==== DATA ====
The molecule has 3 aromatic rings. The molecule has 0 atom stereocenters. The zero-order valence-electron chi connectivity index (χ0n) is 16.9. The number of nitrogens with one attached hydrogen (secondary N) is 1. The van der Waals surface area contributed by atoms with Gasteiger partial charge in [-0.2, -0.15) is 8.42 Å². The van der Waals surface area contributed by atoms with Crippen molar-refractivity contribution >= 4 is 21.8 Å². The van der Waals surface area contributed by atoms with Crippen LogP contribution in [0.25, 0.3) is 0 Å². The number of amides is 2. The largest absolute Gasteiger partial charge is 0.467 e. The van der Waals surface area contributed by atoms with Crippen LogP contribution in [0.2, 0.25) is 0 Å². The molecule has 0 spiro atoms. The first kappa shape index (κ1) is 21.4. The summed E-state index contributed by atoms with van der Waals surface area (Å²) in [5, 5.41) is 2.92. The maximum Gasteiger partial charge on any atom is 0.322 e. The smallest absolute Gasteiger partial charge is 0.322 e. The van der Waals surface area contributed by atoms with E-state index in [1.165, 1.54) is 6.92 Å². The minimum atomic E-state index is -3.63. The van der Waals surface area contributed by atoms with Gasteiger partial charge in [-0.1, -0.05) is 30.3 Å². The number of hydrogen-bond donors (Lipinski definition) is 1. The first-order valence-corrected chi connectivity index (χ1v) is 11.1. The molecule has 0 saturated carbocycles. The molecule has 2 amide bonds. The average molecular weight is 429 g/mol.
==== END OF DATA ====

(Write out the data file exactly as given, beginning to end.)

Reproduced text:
The molecule has 3 aromatic rings. The molecule has 0 atom stereocenters. The zero-order valence-electron chi connectivity index (χ0n) is 16.9. The number of nitrogens with one attached hydrogen (secondary N) is 1. The van der Waals surface area contributed by atoms with Gasteiger partial charge in [-0.2, -0.15) is 8.42 Å². The van der Waals surface area contributed by atoms with Crippen molar-refractivity contribution >= 4 is 21.8 Å². The van der Waals surface area contributed by atoms with Crippen LogP contribution in [0.25, 0.3) is 0 Å². The number of amides is 2. The largest absolute Gasteiger partial charge is 0.467 e. The van der Waals surface area contributed by atoms with Crippen LogP contribution in [0.2, 0.25) is 0 Å². The molecule has 0 spiro atoms. The first kappa shape index (κ1) is 21.4. The summed E-state index contributed by atoms with van der Waals surface area (Å²) in [5, 5.41) is 2.92. The maximum Gasteiger partial charge on any atom is 0.322 e. The smallest absolute Gasteiger partial charge is 0.322 e. The van der Waals surface area contributed by atoms with E-state index in [1.165, 1.54) is 6.92 Å². The minimum atomic E-state index is -3.63. The van der Waals surface area contributed by atoms with Gasteiger partial charge in [-0.1, -0.05) is 30.3 Å². The number of hydrogen-bond donors (Lipinski definition) is 1. The first-order valence-corrected chi connectivity index (χ1v) is 11.1. The molecule has 0 saturated carbocycles. The molecule has 2 amide bonds. The average molecular weight is 429 g/mol.